Consisting of brandable hardware and API oriented software, EVPassport allows organizations to integrate the EV charging experience directly into their existing consumer-facing applications and services – providing customers with a branded EV charging experience that is compatible with any vehicle
Anything which can increase the uptake of EVs is good.
The number one claim that people make when hesitating about buying an electric car is that they don’t know where or how to charge them.
Something like this - which can make it easier for charge point operators to link their chargers to things that EV owners already use (apps, web sites etc.) - will always alleviate that fear and is welcome.
MINI Will Switch to Fully-Electric Vehicles by the Early 2030s
The BMW-owned brand announcing its goal to launch its last-ever internal combustion-engined vehicle in 2025, and to not have any more of them for sale by the early 2030s.
MINI plans to launch more EVs after 2023 when it expects to complete work on a new electric car platform which it is jointly developing with China’s Great Wall Motors. The first model to be underpinned by this new platform is believed to be the next-gen MINI Countryman, which will be sold both with ICE power, as well as a fully electric powertrain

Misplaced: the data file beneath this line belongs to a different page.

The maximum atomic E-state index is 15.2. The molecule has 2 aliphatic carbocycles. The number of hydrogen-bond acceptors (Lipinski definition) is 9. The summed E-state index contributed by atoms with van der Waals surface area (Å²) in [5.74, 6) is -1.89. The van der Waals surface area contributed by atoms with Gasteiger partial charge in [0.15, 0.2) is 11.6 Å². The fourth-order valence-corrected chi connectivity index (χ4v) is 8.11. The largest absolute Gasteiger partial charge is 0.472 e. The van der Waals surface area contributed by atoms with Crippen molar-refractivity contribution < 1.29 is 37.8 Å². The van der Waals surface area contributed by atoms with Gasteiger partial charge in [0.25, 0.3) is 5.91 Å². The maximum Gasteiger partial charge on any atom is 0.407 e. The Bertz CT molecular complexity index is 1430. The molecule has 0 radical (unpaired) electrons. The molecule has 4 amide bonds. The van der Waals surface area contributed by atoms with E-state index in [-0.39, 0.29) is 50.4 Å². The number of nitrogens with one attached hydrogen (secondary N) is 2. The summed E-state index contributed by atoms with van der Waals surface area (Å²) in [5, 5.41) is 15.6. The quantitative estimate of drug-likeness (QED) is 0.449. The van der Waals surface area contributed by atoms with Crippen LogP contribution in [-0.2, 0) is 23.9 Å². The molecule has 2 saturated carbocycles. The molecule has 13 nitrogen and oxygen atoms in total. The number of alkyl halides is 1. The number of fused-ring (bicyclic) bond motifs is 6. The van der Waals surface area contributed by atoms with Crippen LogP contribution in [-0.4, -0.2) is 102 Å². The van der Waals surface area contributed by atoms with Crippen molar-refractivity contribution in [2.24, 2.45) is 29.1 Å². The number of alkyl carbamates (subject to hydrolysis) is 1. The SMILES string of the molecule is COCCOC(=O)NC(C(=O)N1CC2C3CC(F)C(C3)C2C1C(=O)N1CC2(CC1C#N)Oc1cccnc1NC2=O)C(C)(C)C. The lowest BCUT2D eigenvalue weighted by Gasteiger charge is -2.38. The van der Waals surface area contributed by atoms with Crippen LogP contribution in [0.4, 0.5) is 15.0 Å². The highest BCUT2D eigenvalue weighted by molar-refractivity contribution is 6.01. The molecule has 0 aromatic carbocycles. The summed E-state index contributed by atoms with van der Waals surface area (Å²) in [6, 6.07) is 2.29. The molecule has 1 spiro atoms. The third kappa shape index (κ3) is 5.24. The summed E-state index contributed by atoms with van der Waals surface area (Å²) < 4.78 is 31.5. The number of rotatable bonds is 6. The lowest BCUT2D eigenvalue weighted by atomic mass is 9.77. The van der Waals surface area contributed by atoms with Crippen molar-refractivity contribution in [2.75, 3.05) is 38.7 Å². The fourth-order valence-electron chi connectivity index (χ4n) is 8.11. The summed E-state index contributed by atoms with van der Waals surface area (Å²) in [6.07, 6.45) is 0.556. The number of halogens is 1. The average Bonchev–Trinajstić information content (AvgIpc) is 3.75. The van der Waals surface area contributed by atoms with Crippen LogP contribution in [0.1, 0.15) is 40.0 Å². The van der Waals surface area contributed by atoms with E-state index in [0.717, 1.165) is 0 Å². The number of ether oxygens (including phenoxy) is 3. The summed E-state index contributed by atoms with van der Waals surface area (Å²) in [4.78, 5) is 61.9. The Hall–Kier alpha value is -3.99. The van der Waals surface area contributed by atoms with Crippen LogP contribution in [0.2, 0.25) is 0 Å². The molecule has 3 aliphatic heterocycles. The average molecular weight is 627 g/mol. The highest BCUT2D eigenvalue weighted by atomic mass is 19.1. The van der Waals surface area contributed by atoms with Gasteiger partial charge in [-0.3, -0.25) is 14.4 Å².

Good news: EV models only from Mini from 2025.
Bad news: Still selling older model ICE cars after that date. Why manufacture them at all? And why isn’t the parent company BMW following suit?
The Race to Zero: Can America Reach Net-Zero Emissions by 2050?
Joe Biden wants zero emissions by 2050, but time is ticking. So how will the country have to change over the next 30 years?
If America finally weans itself off planet-heating emissions, the country will look and feel very different.
It’s an appealing vision, according to Eric Larson, a senior research engineer at Princeton University. “In general, it will be a more pleasant place to be living in when we get to net-zero emissions,” he said. “We will have cleaner air and will have done our part to avoid disastrous climate change. That’s a good thing for us and the rest of the world.”